Yet server-side code is more security-critical and that becomes a problem. And it’s getting even worse with new languages that strongly encourage static linking and vendorization.

                                                                                                            1. 1

                                                                                                              I can’t believe even Debian adopted the Googlism of “vendor” instead of “bundle”.

                                                                                                              That aside, Rust? In Mastodon? I guess the Ruby gems it requires would be the bigger problem?

                                                                                                              1. 2

                                                                                                                The use of the word is mine: I just heard people using “vendor” often. It’s not “adopted by Debian”.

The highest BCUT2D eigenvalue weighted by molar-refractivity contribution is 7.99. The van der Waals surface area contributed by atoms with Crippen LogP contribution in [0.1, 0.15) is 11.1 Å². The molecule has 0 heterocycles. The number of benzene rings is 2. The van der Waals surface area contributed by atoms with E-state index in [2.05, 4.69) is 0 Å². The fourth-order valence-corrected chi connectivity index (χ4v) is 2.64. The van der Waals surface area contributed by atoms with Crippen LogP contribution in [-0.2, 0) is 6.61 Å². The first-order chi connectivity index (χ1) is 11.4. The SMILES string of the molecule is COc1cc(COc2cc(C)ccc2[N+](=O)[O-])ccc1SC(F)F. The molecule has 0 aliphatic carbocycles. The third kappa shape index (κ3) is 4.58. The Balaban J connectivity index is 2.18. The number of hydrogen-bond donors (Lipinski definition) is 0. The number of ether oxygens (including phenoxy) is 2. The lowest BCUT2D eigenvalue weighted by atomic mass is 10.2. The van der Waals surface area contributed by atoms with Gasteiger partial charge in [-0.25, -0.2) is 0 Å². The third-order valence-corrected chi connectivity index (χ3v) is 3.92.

I don’t understand the second part: maybe you misread Ruby for Rust in my text?

                                                                                                                1. 1

                                                                                                                  No, I really just don’t know what Rust has to do with Mastodon. There’s Rust in there somewhere? I just didn’t notice.

                                                                                                                  1. 2

                                                                                                                    AFAICT there is no Rust in the repo (at least at the moment).

                                                                                                                    1. 1

                                                                                                                      Wow, I’m so dumb, I keep seeing Rust where there is none and misunderstanding you, so sorry!

                                                                                                        2. 7

                                                                                                          Great. Then have two implementations, one for users with large footprints, and another for casual users with five friends.